North East Days Out on the Coast
It’s a rare thing, this. A first foray into a part of Scotland that I have very limited personal knowledge of. I’ve been intensely travelling Scotland for seven years now, as well as being born and raised here of course, and there remains precious little of this land that I haven’t formed a relationship with. There’s some of the smaller islands sure (I’ll never visit all 800ish of them and have no intention of trying) but the varied and atmospherically-charged north east coast is my final unexplored nugget on the mainland. Over to you, Fraserburgh.
Have you ever seen the film Local Hero?
I strongly suggest that you get on the case. Because this is a movie that manages to capture an enormous amount of all that is Scottish – from natural wonders to sense of humour – an 80s classic that’s up there with the Bravehearts and the Outlaw Kings for me. And it was in these parts, along Aberdeenshire’s rugged coastline, that much of the filming took place. Specifically, the picture-perfect village of Pennan did a fine job of epitomising quiet, coastal Scottish life…..with an allure that ultimately captured the hearts of unsuspecting Texas oil men. The famous red phone box (a real one, not the prop which was actually used) still sits just off the waterline and don’t be surprised if a wave of misty movie nostalgia creeps up on you. Superb soundtrack too. Watch it, then let’s have a chat.
But Pennan is not the only immaculate north east charmer to add a sparkle to this section of the Moray Firth. A little further west down the coast you’ll find diminutive Crovie, a neighbouring harbour settlement that impossibly hugs the narrow base of the steep cliffs above. So narrow that cars cease to be of any use at the southern end of the village, it is a dreamy representation of a classic fishing village. A place where time is measured differently. Steal a sunset or, dare I say it, a display of the Northern Lights, here and you’ll likely capture a memory that will be with you forever.
The Scottish Lighthouse Museum
You’re kidding yourself if you think you can visit the north east coastline and not drop in here. Having an actual laugh. Because it is our lighthouses that know our waters and our shores above all others. Like Watchers on the Wall they oversee the calm, the dramatic and the downright lethal potential that our seas have in their lockers.
That Kinnaird Head Lighthouse is actually built on and around a 16th Century castle only adds to the curious layout of this site. The conversion into Scotland’s first mainland lighthouse in the late 1700s underlines the diversity of journey that our ancient castles have had before them. The Stevenson-engineered lighthouse would go on to steadfastly protect this corner of Scotland’s coastline, throwing out a beacon of light capable of reaching 25 nautical miles. The comprehensive tour of the castle/lighthouse explores the day-to-day lives of the keepers as well as the engineering precision required to keep that beacon forever awake.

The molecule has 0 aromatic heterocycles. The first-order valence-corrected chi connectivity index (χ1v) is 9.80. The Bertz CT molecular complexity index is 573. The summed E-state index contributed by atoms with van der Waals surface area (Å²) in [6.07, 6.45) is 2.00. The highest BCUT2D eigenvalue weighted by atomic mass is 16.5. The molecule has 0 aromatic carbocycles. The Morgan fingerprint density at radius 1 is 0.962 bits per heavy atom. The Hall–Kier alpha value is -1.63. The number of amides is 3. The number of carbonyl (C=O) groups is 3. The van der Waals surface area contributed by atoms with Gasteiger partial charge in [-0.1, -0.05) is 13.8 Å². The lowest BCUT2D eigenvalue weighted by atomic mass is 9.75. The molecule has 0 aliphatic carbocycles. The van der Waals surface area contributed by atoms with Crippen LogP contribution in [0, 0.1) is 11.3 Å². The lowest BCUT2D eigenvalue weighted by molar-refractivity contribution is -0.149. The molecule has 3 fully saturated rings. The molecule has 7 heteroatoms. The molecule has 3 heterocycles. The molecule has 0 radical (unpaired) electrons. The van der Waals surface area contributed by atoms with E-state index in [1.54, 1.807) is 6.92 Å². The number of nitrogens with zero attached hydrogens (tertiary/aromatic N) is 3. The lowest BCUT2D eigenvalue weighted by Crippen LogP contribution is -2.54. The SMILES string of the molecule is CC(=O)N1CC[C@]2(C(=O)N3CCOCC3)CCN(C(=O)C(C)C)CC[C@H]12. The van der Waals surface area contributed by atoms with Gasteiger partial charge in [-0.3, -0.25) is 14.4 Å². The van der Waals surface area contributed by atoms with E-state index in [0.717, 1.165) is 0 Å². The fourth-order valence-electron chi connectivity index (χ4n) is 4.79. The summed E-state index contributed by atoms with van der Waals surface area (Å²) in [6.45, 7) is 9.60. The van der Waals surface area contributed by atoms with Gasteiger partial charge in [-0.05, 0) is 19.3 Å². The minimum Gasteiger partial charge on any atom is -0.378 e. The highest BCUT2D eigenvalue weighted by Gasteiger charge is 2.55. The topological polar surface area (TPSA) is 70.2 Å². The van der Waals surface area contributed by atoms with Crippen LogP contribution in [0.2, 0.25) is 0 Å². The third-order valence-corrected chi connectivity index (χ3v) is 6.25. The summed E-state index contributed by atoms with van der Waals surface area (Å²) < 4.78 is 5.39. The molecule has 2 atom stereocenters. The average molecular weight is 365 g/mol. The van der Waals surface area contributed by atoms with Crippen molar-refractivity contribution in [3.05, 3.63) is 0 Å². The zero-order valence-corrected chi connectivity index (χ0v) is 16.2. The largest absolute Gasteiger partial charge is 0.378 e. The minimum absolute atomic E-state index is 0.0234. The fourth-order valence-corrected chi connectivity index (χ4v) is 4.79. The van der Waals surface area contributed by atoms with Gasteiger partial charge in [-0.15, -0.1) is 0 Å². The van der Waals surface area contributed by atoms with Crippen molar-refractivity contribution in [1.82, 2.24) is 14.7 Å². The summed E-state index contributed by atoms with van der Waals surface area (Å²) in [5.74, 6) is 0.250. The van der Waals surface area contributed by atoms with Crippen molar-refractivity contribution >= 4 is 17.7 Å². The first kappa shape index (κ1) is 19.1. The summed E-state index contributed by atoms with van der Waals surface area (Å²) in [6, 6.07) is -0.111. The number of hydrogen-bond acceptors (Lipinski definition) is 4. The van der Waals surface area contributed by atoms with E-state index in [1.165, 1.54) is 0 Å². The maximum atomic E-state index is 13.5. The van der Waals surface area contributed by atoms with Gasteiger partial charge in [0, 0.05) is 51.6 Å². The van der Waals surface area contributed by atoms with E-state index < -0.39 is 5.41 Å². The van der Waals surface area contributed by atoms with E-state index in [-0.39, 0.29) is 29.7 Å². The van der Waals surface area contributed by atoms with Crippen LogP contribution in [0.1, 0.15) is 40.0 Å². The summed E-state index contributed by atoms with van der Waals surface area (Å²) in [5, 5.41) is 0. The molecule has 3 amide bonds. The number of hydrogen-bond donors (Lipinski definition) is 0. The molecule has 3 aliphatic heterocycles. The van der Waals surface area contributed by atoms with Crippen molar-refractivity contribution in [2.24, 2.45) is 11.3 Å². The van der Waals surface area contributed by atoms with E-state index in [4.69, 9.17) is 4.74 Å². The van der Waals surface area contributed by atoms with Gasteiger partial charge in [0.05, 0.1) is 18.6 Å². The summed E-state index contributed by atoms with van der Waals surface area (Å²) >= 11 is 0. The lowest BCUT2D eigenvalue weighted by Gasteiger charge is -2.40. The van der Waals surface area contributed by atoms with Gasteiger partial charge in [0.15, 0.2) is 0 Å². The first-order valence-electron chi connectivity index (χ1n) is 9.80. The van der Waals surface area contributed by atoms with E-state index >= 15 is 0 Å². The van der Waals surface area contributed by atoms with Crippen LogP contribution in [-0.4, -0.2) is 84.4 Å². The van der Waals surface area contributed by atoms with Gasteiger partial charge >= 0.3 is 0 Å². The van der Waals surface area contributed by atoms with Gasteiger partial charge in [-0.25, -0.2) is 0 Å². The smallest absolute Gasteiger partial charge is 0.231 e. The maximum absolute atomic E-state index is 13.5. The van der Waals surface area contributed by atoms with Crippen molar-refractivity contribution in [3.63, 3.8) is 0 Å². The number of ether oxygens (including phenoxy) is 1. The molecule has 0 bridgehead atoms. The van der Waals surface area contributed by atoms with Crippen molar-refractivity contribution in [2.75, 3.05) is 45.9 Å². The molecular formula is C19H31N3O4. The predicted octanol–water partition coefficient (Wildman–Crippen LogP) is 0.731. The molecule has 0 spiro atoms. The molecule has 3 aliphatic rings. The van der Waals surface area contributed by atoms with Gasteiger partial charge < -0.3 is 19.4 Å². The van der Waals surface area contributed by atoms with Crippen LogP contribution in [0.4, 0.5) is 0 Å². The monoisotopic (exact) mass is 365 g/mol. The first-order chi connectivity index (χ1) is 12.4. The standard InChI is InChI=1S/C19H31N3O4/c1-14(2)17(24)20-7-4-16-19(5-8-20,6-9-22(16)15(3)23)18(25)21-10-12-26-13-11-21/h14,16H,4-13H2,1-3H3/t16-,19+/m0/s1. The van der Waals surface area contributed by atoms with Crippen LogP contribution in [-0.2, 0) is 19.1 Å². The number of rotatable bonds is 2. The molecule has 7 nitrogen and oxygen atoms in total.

Speaking of the lethal seas, there’s one particularly impactful story within the Museum exhibition area – that of a very real Local Hero, Jane Whyte. An innocent wander on nearby New Aberdour beach in 1884 saw Jane faced with the need to single-handedly save no less than 15 sailors whose ship was irreparably stranded off-shore. Wading into stormy waters she tied the crews’ makeshift lifeline around her waist and gave each man a means of reaching land safely. An extraordinary story and one that, I am told, perfectly captures the complex and all-consuming connection that the people of the Fraserburgh area have historically had with the sea.
For more on the story of the town and its economic, historic and social development, pop over to the Fraserburgh Heritage Centre next door.
On the Seas
I simply had to get on that water. Harrowing tales aside, we all hold the seas in high, albeit often distant, regard. We know how irrelevant we are in comparison, we know the dangers, we know the importance. And we know about seafood. Fortunately, Fraserburgh has just the thing.
Departing from Fraserburgh Harbour, a Misty Angling Sea Trip is both a fishing extravaganza and a coastline and wildlife tour. Cod, pollack, ling, hordes of mackerel and the odd curious gannet or seal will be making your acquaintance between chats with the fabulous crew and other fishing enthusiasts. One of the few options in these parts when it comes to getting on the water, I’ve never been so close to a seal in all my many boat trips around the isles and almost hand-feeding one was surreal!
Of course, for those not keen on testing their sea legs, there’s also a beach. A very nice one.